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Interpol

Liars

Hard Rock Live, Orlando, Fl Sept. 18, 2007

For my third dose of the Interpol live experience, I fought my way through the Universal Citywalk crowds and into the comfy confines of the Hard Rock Live on what I am marking down as the first day of fall (when you can make the long journey from the Universal Studios parking garage to the venue without breaking a sweat, summer has officially ended).

Image - liars
Jen Cray
Liars

98% of the time I am a live band girl, meaning, if a band can win me over with their performance I'm a fan for life, even if their studio efforts aren't as strong (examples: Mute Math, Th' Legendary Shack Shakers, Street Drum Corps). If their studio albums are great and their live shows even better (The White Stripes, The Raconteurs, Riverboat Gamblers), then I bow down before the musicians and praise them ever chance I get because to achieve greatness in both mediums is a feat and a half!

However, I am also a girl who will give a band a chance, again and again and again, to blow my mind in concert if I love their albums. It's the reason I keep going to see Kings of Leon and Tiger Army. It's what brought me, once more, to the feet of NYC's Interpol.

Before those boys could redeem themselves from their prior yawn-able 2005 performance, I fell victim to Liars. To call this L.A. band "experimental" does not fully highlight the bizarre musical world they inhabit. Frontman Angus Andrew Jagger-struts the stage in a David Byrne-ian white suit and tie, while howling an unbearable howl. His bandmates create a barrier of sound describable only as noise, and I'm not saying "noise rock." Sonic Youth is noise rock, Liars are just unstructured noise! When their final song- a pseudo ballad- gets more than a few lighters swaying in the air, I can only laugh at the absurdity of what people will convince themselves that they enjoy if enough others tell them it's cool.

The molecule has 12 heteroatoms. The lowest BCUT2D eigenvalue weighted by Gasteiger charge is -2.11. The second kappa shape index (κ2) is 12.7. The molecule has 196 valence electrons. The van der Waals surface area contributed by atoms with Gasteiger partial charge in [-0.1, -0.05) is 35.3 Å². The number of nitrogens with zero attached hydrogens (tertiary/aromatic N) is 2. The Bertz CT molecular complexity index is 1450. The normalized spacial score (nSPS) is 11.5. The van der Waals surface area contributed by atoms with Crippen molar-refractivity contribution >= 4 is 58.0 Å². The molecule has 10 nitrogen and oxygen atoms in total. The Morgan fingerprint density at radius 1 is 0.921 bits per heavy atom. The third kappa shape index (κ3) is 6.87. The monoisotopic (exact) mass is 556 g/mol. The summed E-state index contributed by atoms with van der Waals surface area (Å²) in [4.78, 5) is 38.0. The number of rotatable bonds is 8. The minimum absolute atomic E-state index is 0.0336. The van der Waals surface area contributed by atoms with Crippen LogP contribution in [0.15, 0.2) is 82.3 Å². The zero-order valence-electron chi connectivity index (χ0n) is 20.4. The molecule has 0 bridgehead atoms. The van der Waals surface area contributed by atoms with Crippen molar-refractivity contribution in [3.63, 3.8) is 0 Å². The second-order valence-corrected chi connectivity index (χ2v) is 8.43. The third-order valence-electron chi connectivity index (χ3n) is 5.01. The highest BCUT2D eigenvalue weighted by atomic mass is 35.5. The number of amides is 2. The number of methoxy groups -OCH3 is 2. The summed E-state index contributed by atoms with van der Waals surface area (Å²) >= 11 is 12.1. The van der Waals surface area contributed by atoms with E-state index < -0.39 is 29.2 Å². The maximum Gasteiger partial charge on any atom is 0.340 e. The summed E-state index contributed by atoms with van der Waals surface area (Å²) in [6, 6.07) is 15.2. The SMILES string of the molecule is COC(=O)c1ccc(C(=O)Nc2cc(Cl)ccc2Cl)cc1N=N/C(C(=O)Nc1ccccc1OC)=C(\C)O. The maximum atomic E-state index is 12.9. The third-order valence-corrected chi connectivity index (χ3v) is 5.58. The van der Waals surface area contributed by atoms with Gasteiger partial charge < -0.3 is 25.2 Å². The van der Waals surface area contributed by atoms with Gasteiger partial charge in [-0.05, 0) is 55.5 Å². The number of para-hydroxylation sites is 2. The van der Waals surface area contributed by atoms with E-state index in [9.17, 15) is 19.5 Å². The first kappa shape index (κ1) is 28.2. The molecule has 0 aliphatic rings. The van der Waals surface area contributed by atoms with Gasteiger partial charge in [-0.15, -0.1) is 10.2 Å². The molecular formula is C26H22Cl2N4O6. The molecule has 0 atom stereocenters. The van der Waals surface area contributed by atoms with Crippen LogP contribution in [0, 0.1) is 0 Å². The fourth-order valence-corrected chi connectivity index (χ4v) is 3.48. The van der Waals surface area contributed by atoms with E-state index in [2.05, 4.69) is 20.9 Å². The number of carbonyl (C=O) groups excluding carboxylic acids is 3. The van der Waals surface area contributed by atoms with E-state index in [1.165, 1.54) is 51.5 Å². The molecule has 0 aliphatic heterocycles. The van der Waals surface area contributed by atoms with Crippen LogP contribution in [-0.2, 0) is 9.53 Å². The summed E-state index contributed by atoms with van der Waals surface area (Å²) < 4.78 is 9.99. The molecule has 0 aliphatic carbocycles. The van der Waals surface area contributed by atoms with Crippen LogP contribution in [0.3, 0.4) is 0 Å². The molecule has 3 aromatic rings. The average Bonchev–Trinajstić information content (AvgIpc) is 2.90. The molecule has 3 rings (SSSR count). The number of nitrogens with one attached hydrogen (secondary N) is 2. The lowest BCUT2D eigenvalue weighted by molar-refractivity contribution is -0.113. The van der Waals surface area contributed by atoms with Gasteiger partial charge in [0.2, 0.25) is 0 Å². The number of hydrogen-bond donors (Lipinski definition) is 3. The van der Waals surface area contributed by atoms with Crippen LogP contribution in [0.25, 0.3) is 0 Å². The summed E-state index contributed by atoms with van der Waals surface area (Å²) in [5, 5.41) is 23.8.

Image - interpol_hrl_2
Jen Cray
Paul Banks

After 30 minutes of migraine muck, I was heartily looking forward to an evening of cool, moody post-punk revival rock.

The sharp dressed men stepped coolly onto a dimly lit stage, as frontman Paul Banks led into the opening cut off of their 3rd album, Pioneer To The Falls.

Image - interpol_hrl_1
Jen Cray
Carlos D

It's slow, it's dark, it's a gorgeous way to open a show and his ever-convincing voice has never sounded stronger. From there the band sped into a nonstop set of old and new, tossing in the pleasing gems like "Evil," "Narc," and "NYC" every now and then to keep the audience in the palms of their slick hands.

Guitarist Daniel Kessler was the sole bearer of energy on this night, and his youthful jerks and animated guitar face added worlds of merit to the band's show. Once more, bassist Carlos D just stands cooler-than-thou on the side of the stage- like the band's mascot whose style and bass thumps are more than ample enough to allow him this quiet side stage retreat. Drummer Sam Fogarino is all but invisible in back, were it not for his beat that keeps the whole thing together.

And then there's our fearsome frontman, Banks. He's one of those shy singers who hides behind his hands, the mic stand, his guitar, his hair- whatever he can get behind. This time around he opened his eyes a bit more, smiled here and there, and even managed to say "hello" to the crowd. While nowhere near the frontman he could be (Does he know how good of a singer he is?! Has noone told him?!), this was the most comfortable I've seen him yet onstage.

Image - interpol_hrl_3
Jen Cray
Daniel Kessler

Interpol may not blow my mind as a live band, but they blow my mind as a band and because of that I will always pick up on the chance to see them play.

To see more photos of this show, and others, go to www.jencray.com.

www.interpolnyc.com